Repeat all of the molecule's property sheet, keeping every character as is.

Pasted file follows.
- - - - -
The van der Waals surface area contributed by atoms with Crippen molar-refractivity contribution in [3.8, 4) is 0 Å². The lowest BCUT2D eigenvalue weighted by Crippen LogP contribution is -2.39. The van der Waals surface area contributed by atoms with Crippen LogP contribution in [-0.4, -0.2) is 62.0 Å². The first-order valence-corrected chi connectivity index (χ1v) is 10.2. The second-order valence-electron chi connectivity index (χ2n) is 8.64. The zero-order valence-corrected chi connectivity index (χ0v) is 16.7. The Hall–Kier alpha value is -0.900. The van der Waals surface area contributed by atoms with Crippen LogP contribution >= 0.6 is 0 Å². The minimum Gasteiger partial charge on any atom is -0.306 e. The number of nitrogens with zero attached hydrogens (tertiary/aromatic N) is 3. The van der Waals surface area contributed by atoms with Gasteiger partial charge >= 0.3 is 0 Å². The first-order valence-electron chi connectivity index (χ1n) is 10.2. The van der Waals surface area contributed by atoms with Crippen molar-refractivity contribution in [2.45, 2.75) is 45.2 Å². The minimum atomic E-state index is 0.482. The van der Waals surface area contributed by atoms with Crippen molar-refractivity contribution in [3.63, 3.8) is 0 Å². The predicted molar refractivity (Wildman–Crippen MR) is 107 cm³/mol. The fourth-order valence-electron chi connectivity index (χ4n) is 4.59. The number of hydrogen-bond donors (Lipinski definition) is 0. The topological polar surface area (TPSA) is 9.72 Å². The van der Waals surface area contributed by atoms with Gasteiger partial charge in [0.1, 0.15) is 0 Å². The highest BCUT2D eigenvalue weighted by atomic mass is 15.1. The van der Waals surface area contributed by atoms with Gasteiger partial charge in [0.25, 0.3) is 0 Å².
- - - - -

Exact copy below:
The van der Waals surface area contributed by atoms with Crippen molar-refractivity contribution in [3.8, 4) is 0 Å². The lowest BCUT2D eigenvalue weighted by Crippen LogP contribution is -2.39. The van der Waals surface area contributed by atoms with Crippen LogP contribution in [-0.4, -0.2) is 62.0 Å². The first-order valence-corrected chi connectivity index (χ1v) is 10.2. The second-order valence-electron chi connectivity index (χ2n) is 8.64. The zero-order valence-corrected chi connectivity index (χ0v) is 16.7. The Hall–Kier alpha value is -0.900. The van der Waals surface area contributed by atoms with Crippen LogP contribution >= 0.6 is 0 Å². The minimum Gasteiger partial charge on any atom is -0.306 e. The number of nitrogens with zero attached hydrogens (tertiary/aromatic N) is 3. The van der Waals surface area contributed by atoms with Gasteiger partial charge >= 0.3 is 0 Å². The first-order valence-electron chi connectivity index (χ1n) is 10.2. The van der Waals surface area contributed by atoms with Crippen molar-refractivity contribution in [2.45, 2.75) is 45.2 Å². The minimum atomic E-state index is 0.482. The van der Waals surface area contributed by atoms with Crippen molar-refractivity contribution in [3.63, 3.8) is 0 Å². The predicted molar refractivity (Wildman–Crippen MR) is 107 cm³/mol. The fourth-order valence-electron chi connectivity index (χ4n) is 4.59. The number of hydrogen-bond donors (Lipinski definition) is 0. The topological polar surface area (TPSA) is 9.72 Å². The van der Waals surface area contributed by atoms with Gasteiger partial charge in [0.1, 0.15) is 0 Å². The highest BCUT2D eigenvalue weighted by atomic mass is 15.1. The van der Waals surface area contributed by atoms with Gasteiger partial charge in [0.25, 0.3) is 0 Å².